CBSE cancels 10th, 12th board exams, releases notification for internal assessment scheme
The automatic assessments will work in the following way: If a student appeared for more than three subjects before the examinations were suspended, an average score will be calculated taking into account the three subjects in which the student scored highest. This will be allotted to the remaining subject.Updated: Jun 26, 2020 09:36 IST
New Delhi: The pending examinations for Classes 10 and 12 have been scrapped, the Central Board of Secondary Education (CBSE) said on Thursday, announcing an alternative assessment formula that will grade students based on their performance in subjects for which tests were held before the lockdown came into effect in late March.
The decision was first disclosed at a hearing in Supreme Court, where a petition against the July 1-15 examination schedule was filed by a group of parents who said that going ahead with the tests would expose their children to the coronavirus disease (Covid-19).
Later in the evening, the board – the country’s largest by number of students – announced the decision to cancel the exams, citing “requests received from various state governments and the changed circumstances as on date”.
Appearing for the Centre and CBSE, solicitor general (SG) Tushar Mehta told the Supreme Court that Delhi, Maharashtra and Tamil Nadu had expressed their inability to conduct the examinations.
At least 23 subjects were pending for Class 12 students. The seven pending papers for Class 10 students were only for students in north-east Delhi schools, where communal riots earlier in the year forced the process to be pushed back.
The fate of the school-graduating examinations is tied to the college admissions process across the country, which students and experts expect to be delayed this year due to the pandemic.
Internal Assessment Scheme
According to the CBSE notification, results will be announced by July 15 with scores based on the new assessment formula. While Class 10 students will not have any option to take a retest, students in the school-graduating twelfth grade can opt for an examination at a later date if “conditions become conducive”.
According to the notification, the automatic assessments will work in the following way: If a student appeared for more than three subjects before the examinations were suspended, an average score will be calculated taking into account the three subjects in which the student scored highest. This will be allotted to the remaining subject.
For those who appeared in fewer examinations, the average will be based on the two highest scoring subjects and allotted to the remaining papers.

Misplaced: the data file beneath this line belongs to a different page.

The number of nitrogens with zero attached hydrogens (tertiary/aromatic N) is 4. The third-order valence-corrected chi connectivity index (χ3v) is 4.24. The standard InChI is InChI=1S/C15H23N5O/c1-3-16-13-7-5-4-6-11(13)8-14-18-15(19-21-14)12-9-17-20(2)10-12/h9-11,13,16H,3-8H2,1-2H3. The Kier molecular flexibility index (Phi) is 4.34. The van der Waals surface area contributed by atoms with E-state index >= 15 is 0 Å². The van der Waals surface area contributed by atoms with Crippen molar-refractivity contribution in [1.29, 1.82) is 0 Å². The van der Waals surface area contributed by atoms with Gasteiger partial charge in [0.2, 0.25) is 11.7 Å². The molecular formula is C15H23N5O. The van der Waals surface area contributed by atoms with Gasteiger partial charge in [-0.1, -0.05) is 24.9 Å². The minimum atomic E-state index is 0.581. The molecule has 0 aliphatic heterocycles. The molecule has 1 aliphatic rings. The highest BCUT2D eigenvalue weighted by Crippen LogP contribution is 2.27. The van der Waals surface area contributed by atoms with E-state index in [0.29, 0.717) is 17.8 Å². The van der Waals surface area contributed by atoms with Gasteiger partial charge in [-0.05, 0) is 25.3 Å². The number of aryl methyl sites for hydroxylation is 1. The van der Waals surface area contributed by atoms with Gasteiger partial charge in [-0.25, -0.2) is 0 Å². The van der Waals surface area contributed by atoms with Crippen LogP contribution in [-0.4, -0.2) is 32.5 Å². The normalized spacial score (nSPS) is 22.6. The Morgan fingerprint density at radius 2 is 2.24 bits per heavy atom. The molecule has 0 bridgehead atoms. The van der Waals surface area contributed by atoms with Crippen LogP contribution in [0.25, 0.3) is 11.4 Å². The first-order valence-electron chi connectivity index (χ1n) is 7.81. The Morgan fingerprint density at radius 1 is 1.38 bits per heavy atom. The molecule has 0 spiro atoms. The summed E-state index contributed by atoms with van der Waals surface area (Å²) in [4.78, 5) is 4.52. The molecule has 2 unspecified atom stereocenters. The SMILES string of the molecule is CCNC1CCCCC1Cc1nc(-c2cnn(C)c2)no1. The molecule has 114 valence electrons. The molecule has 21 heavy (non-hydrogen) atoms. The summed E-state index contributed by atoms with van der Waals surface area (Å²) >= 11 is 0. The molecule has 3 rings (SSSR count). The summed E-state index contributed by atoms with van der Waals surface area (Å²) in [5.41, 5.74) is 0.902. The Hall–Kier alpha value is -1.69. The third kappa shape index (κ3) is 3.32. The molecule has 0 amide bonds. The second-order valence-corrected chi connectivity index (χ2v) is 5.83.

“Candidates whose results will be declared based on the assessment scheme will be allowed to appear in the optional examinations to improve their performance, if they wish so. However, the marks obtained by a candidate in these optional examinations will be treated as final,” the notification added.
The Council for Indian School Certificate Examination (CISCE), appearing in a related PIL in the apex court, agreed to adopt the decision of CBSE to cancel its Class 10 and 12 examinations scheduled for July 2-11. However, it is yet to decide on giving an option for Class 12 students to take the remaining exam on a future date.
The bench of justices AM Khanwilkar, Dinesh Maheshwari and Sanjiv Khanna remarked that the plan for an examination in the future includes many uncertainties. “Conditions may vary from state to state. How will you decide when the time is conducive to conduct the test across the country? Will the Centre take this decision or will you leave it to the states? Some time-frame must be specified, say after a month, to take this decision. It cannot be left to states,” justice Maheshwari said.
Mehta clarified that the decision to hold exams will be taken by the Centre.
The court posted the matter for orders on Friday and directed CBSE to file a better affidavit.
The petitioners’ lawyer Rishi Malhotra told the court that for the subjects where the practical examination is over and theory was left, the former can be the basis for assessment. The bench refused, saying, “These nuances have to be worked out by CBSE. Once the scheme is notified and [if] it’s defective, it can be challenged in the court,” the judges said.
“I am happy that today’s decision was taken in the best interest of students and providing relief to parents,” Delhi’s deputy chief minister Manish Sisodia, who also holds the education portfolio, said in a tweet on Thursday.
Sisodia had written to the Union human resources department ministry on June 17, requesting the pending Class 10 and 12 papers be cancelled keeping in mind the spike in Covid-19 infections.
Experts said the decision was the decision to scrap the exam was justified by how the outbreak was growing. “There could be some dissatisfaction among students really keen on taking exams. If some provision is made allowing them to sit for exam at a later date, probably this can be addressed to an extent. The important aspect is that the method chosen to mark students is a fair and equitable one,” said former University Grants Commission member Dr Inder Mohan Kapahy, adding that gatherings due to exams could lead to more cases.
(With inputs from Amandeep Shukla in New Delhi)